For much of the outside world, New Haven is defined by Yale — the city is known primarily for its famed University. So it is hardly surprising that most Yale freshmen arrive on campus with little or no understanding of the community they will join for the next four years.
Students who venture out from Yale’s protected courtyards will experience a city with a dynamic identity of its own, intertwined with the University’s but also clearly distinct.
Like any modern urban area, New Haven faces problems that must be addressed. Though the city has made great strides in fighting crime and renewing decayed neighborhoods, further progress needs to be made in these and other areas.
But New Haven and its people should not be pitied any more than ignored. The city is a vibrant tapestry of contrasting cultures, neighborhoods and people. It mixes races, creeds and classes in a collage of urban, suburban and even rural areas. It is, in short, representative of American society.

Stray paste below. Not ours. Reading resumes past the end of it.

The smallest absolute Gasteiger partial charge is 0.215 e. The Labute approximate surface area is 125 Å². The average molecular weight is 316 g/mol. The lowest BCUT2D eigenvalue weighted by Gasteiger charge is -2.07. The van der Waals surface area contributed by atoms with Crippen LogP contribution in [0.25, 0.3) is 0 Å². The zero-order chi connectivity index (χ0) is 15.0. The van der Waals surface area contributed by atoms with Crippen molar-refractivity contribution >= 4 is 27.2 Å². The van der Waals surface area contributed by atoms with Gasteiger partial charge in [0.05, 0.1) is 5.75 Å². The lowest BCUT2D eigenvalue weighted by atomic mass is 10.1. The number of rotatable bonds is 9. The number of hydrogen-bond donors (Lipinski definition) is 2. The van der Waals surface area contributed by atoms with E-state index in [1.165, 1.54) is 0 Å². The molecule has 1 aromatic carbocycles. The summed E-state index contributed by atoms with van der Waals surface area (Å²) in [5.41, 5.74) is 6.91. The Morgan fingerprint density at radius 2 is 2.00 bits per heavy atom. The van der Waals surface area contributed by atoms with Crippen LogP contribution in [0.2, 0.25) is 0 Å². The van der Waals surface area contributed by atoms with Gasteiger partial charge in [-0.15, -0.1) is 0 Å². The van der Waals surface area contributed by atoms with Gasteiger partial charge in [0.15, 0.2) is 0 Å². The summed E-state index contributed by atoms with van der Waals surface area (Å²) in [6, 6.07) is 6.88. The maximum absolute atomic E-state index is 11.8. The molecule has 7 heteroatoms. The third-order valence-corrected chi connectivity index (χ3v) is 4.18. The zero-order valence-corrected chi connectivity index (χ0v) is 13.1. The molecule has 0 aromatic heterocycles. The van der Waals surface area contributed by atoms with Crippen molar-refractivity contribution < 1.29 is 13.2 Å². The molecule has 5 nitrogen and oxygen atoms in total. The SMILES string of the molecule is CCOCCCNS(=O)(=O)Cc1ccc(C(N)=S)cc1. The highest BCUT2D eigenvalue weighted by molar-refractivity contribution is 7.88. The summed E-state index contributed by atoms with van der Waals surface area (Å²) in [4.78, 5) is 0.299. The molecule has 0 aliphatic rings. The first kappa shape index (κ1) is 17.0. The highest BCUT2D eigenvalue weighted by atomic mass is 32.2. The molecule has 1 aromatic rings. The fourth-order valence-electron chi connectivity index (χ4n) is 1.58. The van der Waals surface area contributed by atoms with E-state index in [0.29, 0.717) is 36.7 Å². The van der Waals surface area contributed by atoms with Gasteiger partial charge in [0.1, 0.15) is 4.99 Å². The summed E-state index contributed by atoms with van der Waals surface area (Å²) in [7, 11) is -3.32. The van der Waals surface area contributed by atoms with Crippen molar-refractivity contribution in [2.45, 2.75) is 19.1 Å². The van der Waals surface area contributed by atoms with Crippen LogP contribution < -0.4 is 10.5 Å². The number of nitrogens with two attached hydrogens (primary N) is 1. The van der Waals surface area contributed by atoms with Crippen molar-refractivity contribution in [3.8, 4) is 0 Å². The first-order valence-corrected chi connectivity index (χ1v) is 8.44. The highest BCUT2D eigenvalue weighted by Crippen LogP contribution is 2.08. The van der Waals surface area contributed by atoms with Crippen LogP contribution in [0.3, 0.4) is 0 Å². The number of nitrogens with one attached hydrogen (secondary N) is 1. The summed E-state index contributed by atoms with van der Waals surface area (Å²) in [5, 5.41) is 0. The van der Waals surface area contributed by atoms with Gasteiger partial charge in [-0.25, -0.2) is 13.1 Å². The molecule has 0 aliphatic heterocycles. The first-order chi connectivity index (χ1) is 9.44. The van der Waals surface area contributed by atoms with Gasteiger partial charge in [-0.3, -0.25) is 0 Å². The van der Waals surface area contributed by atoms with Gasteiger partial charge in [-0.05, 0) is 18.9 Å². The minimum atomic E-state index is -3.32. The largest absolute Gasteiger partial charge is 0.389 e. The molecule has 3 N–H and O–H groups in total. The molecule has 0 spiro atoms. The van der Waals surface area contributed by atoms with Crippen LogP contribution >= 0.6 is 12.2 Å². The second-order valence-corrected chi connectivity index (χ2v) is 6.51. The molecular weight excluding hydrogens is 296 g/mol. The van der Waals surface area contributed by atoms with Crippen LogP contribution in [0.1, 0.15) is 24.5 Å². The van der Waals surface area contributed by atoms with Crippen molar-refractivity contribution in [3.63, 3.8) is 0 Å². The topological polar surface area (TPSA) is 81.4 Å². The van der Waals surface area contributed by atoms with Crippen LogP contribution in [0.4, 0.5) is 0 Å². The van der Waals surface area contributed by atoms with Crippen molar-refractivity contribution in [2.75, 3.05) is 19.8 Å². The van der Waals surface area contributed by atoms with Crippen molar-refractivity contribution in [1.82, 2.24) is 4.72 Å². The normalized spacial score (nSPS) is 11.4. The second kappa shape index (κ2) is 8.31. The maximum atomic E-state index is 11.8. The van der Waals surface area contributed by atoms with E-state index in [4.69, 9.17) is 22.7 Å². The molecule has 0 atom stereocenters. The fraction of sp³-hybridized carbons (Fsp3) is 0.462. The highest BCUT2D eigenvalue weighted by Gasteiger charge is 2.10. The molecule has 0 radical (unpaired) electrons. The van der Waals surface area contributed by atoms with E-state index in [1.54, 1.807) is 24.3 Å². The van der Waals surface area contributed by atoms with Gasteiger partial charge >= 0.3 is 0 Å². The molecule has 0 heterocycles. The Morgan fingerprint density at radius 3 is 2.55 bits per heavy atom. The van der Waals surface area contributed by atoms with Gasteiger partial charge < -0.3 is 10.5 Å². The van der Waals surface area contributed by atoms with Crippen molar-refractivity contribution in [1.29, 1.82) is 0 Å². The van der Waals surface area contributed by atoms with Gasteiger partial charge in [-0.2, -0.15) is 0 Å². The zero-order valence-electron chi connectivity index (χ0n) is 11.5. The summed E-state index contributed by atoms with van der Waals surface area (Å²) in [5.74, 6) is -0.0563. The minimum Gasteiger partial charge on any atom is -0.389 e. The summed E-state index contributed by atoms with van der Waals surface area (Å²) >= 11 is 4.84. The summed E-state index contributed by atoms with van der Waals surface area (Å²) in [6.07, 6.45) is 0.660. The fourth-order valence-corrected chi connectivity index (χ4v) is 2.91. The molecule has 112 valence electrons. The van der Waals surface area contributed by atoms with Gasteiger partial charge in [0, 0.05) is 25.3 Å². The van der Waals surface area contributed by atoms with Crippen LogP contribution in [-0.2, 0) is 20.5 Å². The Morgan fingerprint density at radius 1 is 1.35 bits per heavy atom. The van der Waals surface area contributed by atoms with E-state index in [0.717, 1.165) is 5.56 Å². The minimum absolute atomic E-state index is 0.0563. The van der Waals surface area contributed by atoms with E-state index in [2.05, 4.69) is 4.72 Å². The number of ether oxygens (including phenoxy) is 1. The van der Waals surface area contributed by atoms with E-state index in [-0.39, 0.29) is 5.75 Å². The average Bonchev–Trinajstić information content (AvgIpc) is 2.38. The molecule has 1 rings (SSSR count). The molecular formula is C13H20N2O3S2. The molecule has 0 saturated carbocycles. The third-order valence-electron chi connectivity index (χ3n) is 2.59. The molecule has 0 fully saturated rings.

In the last decade, Yale has learned that it cannot neglect the city; New Haven’s problems are Yale’s problems. The city and University have begun to work together to address their common concerns, and Yale students have become further involved in serving the community. The Class of 2005 has the opportunity to continue and expand this tradition of service.
We hope that you will work to better New Haven and that it will better you. In addition to being your home, New Haven can and should be an integral part of your Yale education.